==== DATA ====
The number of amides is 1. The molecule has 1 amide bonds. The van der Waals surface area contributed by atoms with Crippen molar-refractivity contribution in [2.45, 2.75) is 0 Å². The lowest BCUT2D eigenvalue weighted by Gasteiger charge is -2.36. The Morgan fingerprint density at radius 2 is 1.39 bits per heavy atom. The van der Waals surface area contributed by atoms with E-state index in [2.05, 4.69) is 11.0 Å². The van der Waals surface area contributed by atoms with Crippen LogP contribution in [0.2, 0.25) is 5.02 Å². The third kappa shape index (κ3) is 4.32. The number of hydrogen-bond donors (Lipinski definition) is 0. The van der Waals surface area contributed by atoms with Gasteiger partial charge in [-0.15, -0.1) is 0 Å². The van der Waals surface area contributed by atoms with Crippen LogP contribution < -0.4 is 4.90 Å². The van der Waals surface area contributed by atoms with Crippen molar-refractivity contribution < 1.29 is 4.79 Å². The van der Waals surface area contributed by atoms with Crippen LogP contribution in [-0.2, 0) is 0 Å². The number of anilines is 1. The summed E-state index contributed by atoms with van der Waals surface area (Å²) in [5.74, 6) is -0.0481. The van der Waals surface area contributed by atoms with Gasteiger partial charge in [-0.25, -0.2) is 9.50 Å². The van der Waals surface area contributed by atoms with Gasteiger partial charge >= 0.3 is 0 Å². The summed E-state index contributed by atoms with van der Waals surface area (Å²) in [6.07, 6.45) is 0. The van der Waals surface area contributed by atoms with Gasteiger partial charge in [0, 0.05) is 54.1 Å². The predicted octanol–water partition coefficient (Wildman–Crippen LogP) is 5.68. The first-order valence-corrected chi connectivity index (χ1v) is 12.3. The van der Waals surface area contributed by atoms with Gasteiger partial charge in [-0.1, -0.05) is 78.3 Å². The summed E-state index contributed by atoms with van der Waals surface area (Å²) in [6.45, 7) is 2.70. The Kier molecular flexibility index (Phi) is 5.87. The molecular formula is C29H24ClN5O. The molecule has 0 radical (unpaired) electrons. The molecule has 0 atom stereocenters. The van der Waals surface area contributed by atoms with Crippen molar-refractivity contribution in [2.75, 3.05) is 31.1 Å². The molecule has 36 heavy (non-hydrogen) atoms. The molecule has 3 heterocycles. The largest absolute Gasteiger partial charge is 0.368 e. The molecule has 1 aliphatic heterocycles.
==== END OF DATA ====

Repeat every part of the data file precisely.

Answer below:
The number of amides is 1. The molecule has 1 amide bonds. The van der Waals surface area contributed by atoms with Crippen molar-refractivity contribution in [2.45, 2.75) is 0 Å². The lowest BCUT2D eigenvalue weighted by Gasteiger charge is -2.36. The Morgan fingerprint density at radius 2 is 1.39 bits per heavy atom. The van der Waals surface area contributed by atoms with E-state index in [2.05, 4.69) is 11.0 Å². The van der Waals surface area contributed by atoms with Crippen LogP contribution in [0.2, 0.25) is 5.02 Å². The third kappa shape index (κ3) is 4.32. The number of hydrogen-bond donors (Lipinski definition) is 0. The van der Waals surface area contributed by atoms with Gasteiger partial charge in [-0.15, -0.1) is 0 Å². The van der Waals surface area contributed by atoms with Crippen LogP contribution < -0.4 is 4.90 Å². The van der Waals surface area contributed by atoms with Crippen molar-refractivity contribution < 1.29 is 4.79 Å². The van der Waals surface area contributed by atoms with Crippen LogP contribution in [-0.2, 0) is 0 Å². The number of anilines is 1. The summed E-state index contributed by atoms with van der Waals surface area (Å²) in [5.74, 6) is -0.0481. The van der Waals surface area contributed by atoms with Gasteiger partial charge in [-0.25, -0.2) is 9.50 Å². The van der Waals surface area contributed by atoms with Gasteiger partial charge >= 0.3 is 0 Å². The summed E-state index contributed by atoms with van der Waals surface area (Å²) in [6.07, 6.45) is 0. The van der Waals surface area contributed by atoms with Gasteiger partial charge in [0, 0.05) is 54.1 Å². The predicted octanol–water partition coefficient (Wildman–Crippen LogP) is 5.68. The first-order valence-corrected chi connectivity index (χ1v) is 12.3. The van der Waals surface area contributed by atoms with Gasteiger partial charge in [-0.1, -0.05) is 78.3 Å². The summed E-state index contributed by atoms with van der Waals surface area (Å²) in [6.45, 7) is 2.70. The Kier molecular flexibility index (Phi) is 5.87. The molecular formula is C29H24ClN5O. The molecule has 0 radical (unpaired) electrons. The molecule has 0 atom stereocenters. The van der Waals surface area contributed by atoms with Crippen molar-refractivity contribution in [2.75, 3.05) is 31.1 Å². The molecule has 36 heavy (non-hydrogen) atoms. The molecule has 3 heterocycles. The largest absolute Gasteiger partial charge is 0.368 e. The molecule has 1 aliphatic heterocycles.